If you enjoyed the first Jupiter Pirates book, I think I can safely say you’ll continue to enjoy the series as it unrolls in this book. Jason Fry has confident stride in his storytelling that is pure pleasure–even for this reading pro. Fans who’ve read the first book will have little trouble picking the story again, but new readers shouldn’t find themselves swimming blind for too long either, I found this to be a second book that can stand on its own. A space-adventure featuring family drama, political and criminal entanglements and a solid treasure hunt as its main story arc. It’s the kind of science fiction or space opera that so rarely is done right for kids–but succeeds here mightily. Given the fact that our characters are two years older, this second story is just on the edge of YA territory, but I think it still falls solidly into middle grade readership.
First off, I love visiting a universe where we can see what’s going on to pilot a spaceship–plenty of nuts and bolts, mundane particulars. These are stories that give you vivid visuals of not only the external, but the internal make up of The Shadow Comet. Rather than give us a glossed over version of the craft and its workings, the author makes you feel like its a real working vehicle–not a spaceship made with magic and moonbeams, but a craft put together with sweat and spit and held together by improvisation and duct tape. These aren’t show pieces, straight off the lot, but the real deal. In fact, these crafts put me in mind of the space-western anime series Cowboy Bebop, or Joss Whedon’s Firefly series.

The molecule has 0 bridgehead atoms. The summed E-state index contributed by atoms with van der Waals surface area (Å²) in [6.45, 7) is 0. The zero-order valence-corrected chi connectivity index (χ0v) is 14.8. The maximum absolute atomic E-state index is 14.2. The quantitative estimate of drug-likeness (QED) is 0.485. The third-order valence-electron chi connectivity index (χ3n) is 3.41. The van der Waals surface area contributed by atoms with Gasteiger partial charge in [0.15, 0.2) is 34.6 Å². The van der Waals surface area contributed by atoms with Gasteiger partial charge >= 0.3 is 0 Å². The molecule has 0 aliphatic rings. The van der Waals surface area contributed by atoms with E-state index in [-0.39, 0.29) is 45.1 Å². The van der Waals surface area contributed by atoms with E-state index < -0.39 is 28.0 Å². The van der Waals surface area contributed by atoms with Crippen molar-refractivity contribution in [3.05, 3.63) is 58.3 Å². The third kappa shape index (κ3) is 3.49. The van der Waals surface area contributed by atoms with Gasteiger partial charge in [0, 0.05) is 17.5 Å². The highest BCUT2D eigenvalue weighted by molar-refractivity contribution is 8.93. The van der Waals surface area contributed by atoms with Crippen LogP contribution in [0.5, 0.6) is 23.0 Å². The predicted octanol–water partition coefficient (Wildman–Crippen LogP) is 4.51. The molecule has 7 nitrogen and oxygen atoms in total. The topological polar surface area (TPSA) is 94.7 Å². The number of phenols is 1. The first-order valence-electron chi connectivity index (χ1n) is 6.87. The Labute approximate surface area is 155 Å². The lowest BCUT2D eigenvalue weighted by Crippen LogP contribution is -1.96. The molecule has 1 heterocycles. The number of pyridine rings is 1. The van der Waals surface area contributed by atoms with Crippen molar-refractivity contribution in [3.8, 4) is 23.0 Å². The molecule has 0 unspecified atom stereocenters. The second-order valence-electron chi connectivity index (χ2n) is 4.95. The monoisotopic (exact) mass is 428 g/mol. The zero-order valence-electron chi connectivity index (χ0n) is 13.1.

Tycho is our protagonist, though we get to know his butt-kicking, take-no-prisoners sister Yana and his older more practically inclined brother, Carlo. Tycho is the thoughtful one of the three–the one readers are really getting to know and understand. He’s growing into who he’ll be–facing tough choices about his own actions and desires versus how they’ll affect others. Jason Fry has done a marvelous job of putting Tycho into some difficult positions that cause him to question the pirate philosophy his family embraces, and beginning to reveal a darker and dangerous path of intrigue and deals that Tycho has to navigate. He’s no longer a boy just learning how to be a privateer, he’s a young man coming into his own, taking initiative . . .and maybe making some worrying decisions. Likewise, Tycho’s family is shown to be far from perfect, with their own secrets and scandals from the past.